Noel Mewton-Wood, piano – First & Last Recordings: BEETHOVEN: Violin Sonata No. 8; Albeniz España: Malagueña; SHOSTAKOVICH: Con. for Piano, Trumpet and Strings – with Ida Haendel, violin /Sevenstem, trumpet/Concert Hall Sym. Orch./Walter Goehr – Pristine

by | Jan 16, 2009 | Classical Reissue Reviews | 0 comments

Noel Mewton-Wood – First and Last Recordings: BEETHOVEN: Violin Sonata No. 8 in G, Op.30, No.3; Albeniz España, Op. 165, No. 3: Malagueña (arr. Kreisler); SHOSTAKOVICH: Concerto for Piano, Trumpet and Strings in C minor, Op.35 –  Ida Haendel, violin / Noel Mewton-Wood, piano / Harry Sevenstern, trumpet / Concert Hall Society Symphony Orchestra / Walter Goehr, conductor – Pristine Audio PASC135, 39:29  www.pristineclassical.com (download or CD-R available) ****:

Recorded in 1941 and 1953, these recordings represent both ends of the lamentably short career of Noel Mewton-Wood (1922-1953). Decca recorded Mewton-Wood in a number of pieces, including two Weber first two piano sonatas, still very highly regarded today. He also made two recordings with Ida Haendel, then a 12 year old child prodigy.

Their performance of the Albeniz is a fine calling card for the two young musicians, Haendel’s tuning and mature control very impressive. Beethoven’s eighth sonata gets a fine performance, too, no allowances needed for the youth of the performers. Mewton-Wood and Haendel worked very well together judging from this recording; they produce a musical reading with plenty of character without egocentricity. Haendel’s grazioso playing in the second movement is delightful to hear, and her brilliance in the final vivace shows her technique off to a tee.

Just thirty years old when he made his final recording – the concerto for piano, trumpet and strings by Shostakovich – Mewton-Wood’s command of the keyboard had unsurprisingly matured further. Pristine Audio describes this performance as a “scorcher”; I agree completely. Mewton-Wood’s dynamic range is controlled and all the more impressive for that, his pianissimos delicate, his fortissimos big, bold and strong. The trumpeter, Harry Sevenstern, also produced a virtuoso reading; the variety of tones he got from his instrument colour the work so effectively. This is as fine a performance as I have heard.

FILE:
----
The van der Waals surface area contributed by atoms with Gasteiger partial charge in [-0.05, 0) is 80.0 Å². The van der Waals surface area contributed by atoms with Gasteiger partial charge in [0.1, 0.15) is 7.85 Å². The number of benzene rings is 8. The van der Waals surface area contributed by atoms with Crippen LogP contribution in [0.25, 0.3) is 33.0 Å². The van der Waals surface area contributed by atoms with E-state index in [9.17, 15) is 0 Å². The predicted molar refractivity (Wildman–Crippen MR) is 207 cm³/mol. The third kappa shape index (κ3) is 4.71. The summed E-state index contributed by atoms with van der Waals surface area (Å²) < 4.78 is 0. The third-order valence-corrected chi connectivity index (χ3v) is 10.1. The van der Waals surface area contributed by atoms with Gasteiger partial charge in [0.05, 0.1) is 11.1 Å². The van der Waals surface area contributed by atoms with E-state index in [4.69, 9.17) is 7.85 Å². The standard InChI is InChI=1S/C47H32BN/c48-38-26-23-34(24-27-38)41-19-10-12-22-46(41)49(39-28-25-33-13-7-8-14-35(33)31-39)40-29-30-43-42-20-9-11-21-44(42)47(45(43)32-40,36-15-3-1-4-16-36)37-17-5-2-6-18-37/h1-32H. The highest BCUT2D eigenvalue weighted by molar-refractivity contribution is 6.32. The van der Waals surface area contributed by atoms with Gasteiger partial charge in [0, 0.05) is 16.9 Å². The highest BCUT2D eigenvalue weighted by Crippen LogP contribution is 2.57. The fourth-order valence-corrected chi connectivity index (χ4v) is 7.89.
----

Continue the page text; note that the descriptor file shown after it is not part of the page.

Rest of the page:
Walter Goehr conducts the Concert Hall Society Symphony Orchestra on this recording; this was a Dutch pick-up group for recording, and if they are not in the Berlin Philharmonic’s league, they accompany efficiently enough, no doubt inspired by the terrific music-making of the two soloists.

Pristine Audio’s transfers are, as usual, excellent; the shellac-sourced pieces with Haendel have low surface noise though retain the higher frequencies, and the later Shostakovich recording sounds very good indeed for its age. I listened to the ambient stereo release through headphones where the process’s benefits are easily audible. For those who prefer straightforward mono, an alternative issue is available, as is a CD-R for those who do not download.

People who have been following Pristine’s welcome releases of Noel Mewton-Wood’s art will need no recommendation from me! Others wanting to sample for the first time may well be won over by this fine release.

Detailed TrackList:

ALBENIZ: Enspaña, Op. 165, No. 3: Malagueña (arr. Kreisler)
Ida Haendel, violin. Recorded 2nd April 1941, Decca Studios, London. Decca 78: K.1073

BEETHOVEN: Violin Sonata No. 8 in G, Op.30, No.3
Ida Haendel, violin. Recorded 18th February 1941, Decca Studios, London. Decca 78s: K.959-960

SHOSTAKOVICH: Concerto for Piano, Trumpet and Strings in C minor, Op.35
Harry Sevenstern, trumpet, Concert Hall Society Symphony Orchestra, conducted by Walter Goehr.
Recorded 1953. Concert Hall Society LP: H.4

 — Peter Joelson

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